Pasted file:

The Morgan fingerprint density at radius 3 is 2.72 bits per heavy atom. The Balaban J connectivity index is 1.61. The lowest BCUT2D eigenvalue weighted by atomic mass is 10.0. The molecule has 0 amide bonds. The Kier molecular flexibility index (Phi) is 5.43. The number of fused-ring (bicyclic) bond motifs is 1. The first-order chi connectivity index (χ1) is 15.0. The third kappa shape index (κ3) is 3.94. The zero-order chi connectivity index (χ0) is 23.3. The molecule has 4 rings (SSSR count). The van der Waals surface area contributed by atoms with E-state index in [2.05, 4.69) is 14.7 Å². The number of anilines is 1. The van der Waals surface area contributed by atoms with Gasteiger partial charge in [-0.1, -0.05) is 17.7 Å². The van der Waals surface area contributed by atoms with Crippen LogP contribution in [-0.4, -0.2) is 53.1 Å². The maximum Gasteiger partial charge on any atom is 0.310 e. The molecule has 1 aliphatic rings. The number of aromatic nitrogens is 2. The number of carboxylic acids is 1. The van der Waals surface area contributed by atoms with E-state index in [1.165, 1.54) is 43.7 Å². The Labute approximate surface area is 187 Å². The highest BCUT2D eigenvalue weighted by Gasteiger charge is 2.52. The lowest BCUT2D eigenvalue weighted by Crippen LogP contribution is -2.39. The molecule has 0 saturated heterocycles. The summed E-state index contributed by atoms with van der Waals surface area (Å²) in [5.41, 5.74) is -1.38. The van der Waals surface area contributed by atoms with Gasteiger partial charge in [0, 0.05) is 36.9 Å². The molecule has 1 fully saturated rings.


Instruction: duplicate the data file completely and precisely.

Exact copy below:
The Morgan fingerprint density at radius 3 is 2.72 bits per heavy atom. The Balaban J connectivity index is 1.61. The lowest BCUT2D eigenvalue weighted by atomic mass is 10.0. The molecule has 0 amide bonds. The Kier molecular flexibility index (Phi) is 5.43. The number of fused-ring (bicyclic) bond motifs is 1. The first-order chi connectivity index (χ1) is 15.0. The third kappa shape index (κ3) is 3.94. The zero-order chi connectivity index (χ0) is 23.3. The molecule has 4 rings (SSSR count). The van der Waals surface area contributed by atoms with E-state index in [2.05, 4.69) is 14.7 Å². The number of anilines is 1. The van der Waals surface area contributed by atoms with Gasteiger partial charge in [-0.1, -0.05) is 17.7 Å². The van der Waals surface area contributed by atoms with Crippen LogP contribution in [-0.4, -0.2) is 53.1 Å². The maximum Gasteiger partial charge on any atom is 0.310 e. The molecule has 1 aliphatic rings. The number of aromatic nitrogens is 2. The number of carboxylic acids is 1. The van der Waals surface area contributed by atoms with E-state index in [1.165, 1.54) is 43.7 Å². The Labute approximate surface area is 187 Å². The highest BCUT2D eigenvalue weighted by Gasteiger charge is 2.52. The lowest BCUT2D eigenvalue weighted by Crippen LogP contribution is -2.39. The molecule has 0 saturated heterocycles. The summed E-state index contributed by atoms with van der Waals surface area (Å²) in [5.41, 5.74) is -1.38. The van der Waals surface area contributed by atoms with Gasteiger partial charge in [0, 0.05) is 36.9 Å². The molecule has 1 fully saturated rings.